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Asus ROG Ares III Card Comes With Full-Cover Water Block

The first Asus ROG Ares graphics card was air-cooled, and when Asus slapped two Radeon HD 7970’s onto a single board the company decided to partially liquid cool the card, giving it a hybrid cooling design just like the newer AMD Radeon R9 295X2. This time around, when Asus put two Radeon R9 290X GPUs onto a single GPU, it decided that rather than to make an air-cooled or hybrid-cooled card, it would make it exclusively cooled with water. Meet the Asus Republic of Gamers Ares III graphics card.

The card itself carries the same Hawaii GPUs as the R9 295X2, although they run at up to 1030 MHz rather than the reference 1018 MHz. Each GPU has access to 4 GB of memory, giving the card a total of 8 GB of memory. This memory runs at an effective speed of 5.0 GHz over a dual 512-bit memory interface. At this point you’re probably wondering what makes this card so special, so here it comes:

What sets the Asus ROG Ares III graphics card apart from reference R9 295X2 solutions is the PCB design and the cooling. The GPUs are hand-picked and tested, and they are powered by a more elaborate 16-phase Digi+ VRM circuit. The cooling is provided by a hand-crafted EKWB water block, which has a large "ARES" carved into it. It has the standard G1/4” threads, so if you have a custom water loop there is a good chance this will work in it. Because the water block makes the card quite thin, Asus also equipped the unti with a single-slot expansion bracket.

Included with the card is the silver metal carrying case (pictured), along with two G1/4” fittings, an 8 GB ROG USB stick and an AMD Gold Reward game coupon for the Never Settle promotional material. Oh, and Asus will only be making 500 units, each of them numbered as a limited edition card.

There's no word on pricing for the ROG Ares III just yet, although Asus did indicate that it will be available early in September. Some might point out that since the R9 295X2 is on promotion for $999 this card will be a tough sell, but like the past Ares cards, this unit isn’t really built to compete with its reference counterparts.

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  • Gam3r01
    Very impressive to see this card down to one expansion slot!
    Reply
  • JackNaylorPE
    Wow .... handpicked GPUs and water cooling manage a 1.18% overclock ... whooo whoooo. !

    Reply
  • dovah-chan
    I wish I could afford this :( At least produce an ROG or ARES branded EKWB block for us humans.

    Anyways I love seeing MARS or ARES cards. It's so cool just seeing Asus engineers going wild and pushing the limits of what they can do with the current times technology.
    Reply
  • JackNaylorPE
    Looks great .... even like the suitcase :)

    Custom PCB
    Great Power Delivery
    Great Water Block (Unlike the EVGA Hydrocopper which runs 30C hotter on VRM than other blocks)
    Hand Picked GPUs

    And what do we get ? .....

    1030 MHz rather than the reference 1018 MHz. ....a whopping 12 MHz ???
    memory runs at an effective speed of 5.0 GHz ... not impressed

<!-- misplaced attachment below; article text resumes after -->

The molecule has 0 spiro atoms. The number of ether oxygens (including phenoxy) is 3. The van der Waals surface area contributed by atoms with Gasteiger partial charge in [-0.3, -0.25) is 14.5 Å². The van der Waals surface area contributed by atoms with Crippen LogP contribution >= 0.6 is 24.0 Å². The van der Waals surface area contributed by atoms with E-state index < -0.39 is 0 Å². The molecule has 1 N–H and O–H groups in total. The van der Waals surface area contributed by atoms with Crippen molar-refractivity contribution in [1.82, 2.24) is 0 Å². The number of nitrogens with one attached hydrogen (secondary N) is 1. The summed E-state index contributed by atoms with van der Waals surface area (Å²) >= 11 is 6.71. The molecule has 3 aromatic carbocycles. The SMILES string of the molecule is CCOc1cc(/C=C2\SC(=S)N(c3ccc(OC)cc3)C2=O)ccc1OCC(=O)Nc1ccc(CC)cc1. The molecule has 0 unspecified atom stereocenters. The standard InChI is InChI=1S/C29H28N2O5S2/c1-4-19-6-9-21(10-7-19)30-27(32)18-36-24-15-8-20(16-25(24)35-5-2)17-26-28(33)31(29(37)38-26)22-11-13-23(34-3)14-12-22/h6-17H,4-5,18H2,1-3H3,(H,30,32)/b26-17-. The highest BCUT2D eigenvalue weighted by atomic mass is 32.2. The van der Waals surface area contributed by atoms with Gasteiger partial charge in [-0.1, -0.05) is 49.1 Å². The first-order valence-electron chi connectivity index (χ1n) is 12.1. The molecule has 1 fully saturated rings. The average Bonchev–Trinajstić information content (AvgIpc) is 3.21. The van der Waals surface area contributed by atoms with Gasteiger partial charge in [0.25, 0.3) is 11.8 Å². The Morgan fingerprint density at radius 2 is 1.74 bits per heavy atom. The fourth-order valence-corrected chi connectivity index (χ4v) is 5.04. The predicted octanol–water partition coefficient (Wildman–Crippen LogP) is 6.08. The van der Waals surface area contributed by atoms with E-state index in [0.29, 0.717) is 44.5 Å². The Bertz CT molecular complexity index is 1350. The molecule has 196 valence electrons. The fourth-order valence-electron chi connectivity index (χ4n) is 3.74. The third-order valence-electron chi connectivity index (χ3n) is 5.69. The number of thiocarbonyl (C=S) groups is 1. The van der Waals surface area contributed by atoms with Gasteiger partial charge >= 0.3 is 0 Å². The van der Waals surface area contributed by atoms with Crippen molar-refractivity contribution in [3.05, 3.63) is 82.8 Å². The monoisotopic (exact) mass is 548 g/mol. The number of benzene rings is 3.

The Asus 780 is similar in that it goes to 889 Mhz instead of reference 865 with a custom PCB and memory is a the reference 6008 ... I have OC'd them to 1100 (> 1250 on boost) and taken memory up over 7.4 Ghz ..... with all that room, why doesn't Asus give us a lil more in the box ?

    Seems w/ all that effort the factory OC shuda been sumthin to brag about rather than a hair above reference .... the design is gorgeous tho and size is impressive.

    Reply
  • DarkSable
    Okay... I'm sorry guys, but this is huge. Yeah, it's a card with a prebuilt waterblock on it...

    But it's a SINGLE SLOT card with a prebuilt waterblock on it. As a guy who loves making his system smaller and smaller, this card is suddenly very very very attractive.
    Reply
  • DarkSable
    Wow .... handpicked GPUs and water cooling manage a 1.18% overclock ... whooo whoooo. !

    You have no bloody idea what kind of overclock it can achieve.

    It's probably so conservative because there's no guarantee that it's going in a system that's got enough radspace to cool it effectively. Just like buying any factory overclocked card, you have no idea what it can do until you push it.
    Reply
  • JackNaylorPE
    You have no bloody idea what kind of overclock it can achieve.

    It's probably so conservative because there's no guarantee that it's going in a system that's got enough radspace to cool it effectively. Just like buying any factory overclocked card, you have no idea what it can do until you push it.

    OK, but what does that have to do with my post ? What I was referring to is all that effort for what ? Big deal...... limited production run which manages a measly 1% OC ? Does any other manufacturer do that ? Ever seen an EVGA Classified w/ a 1% factory OC ?

    I wasn't addressing what clock it might be able to achieve, irrelevant to the topic at hand. The point is everybody else does better why is Asus the ONLY manufacturer who needs to be so conservative. I expanded on this very clearly in the following post; your comment is irrelevant to that point.

    why doesn't Asus give us a lil more in the box ?

    The "point" I am addressing if that look at every single Asus card's clock and look what everybody else has .... MSI has gone back to reference PCBs, EVGA never did anything else w/ their SC series and yet despite that extra hardware and technology, Asus's offerings are orders of magnitude below the competition.

    780 Ti = Asus 954 / MSI 1020 / Gigabyte 1080 / EVGA 1006 ... why is Asus 5% lower ?
    780 = Asus 889 / MSI 954 / Gigabyte 954 / EVGA 967 ... why is Asus 7% lower ?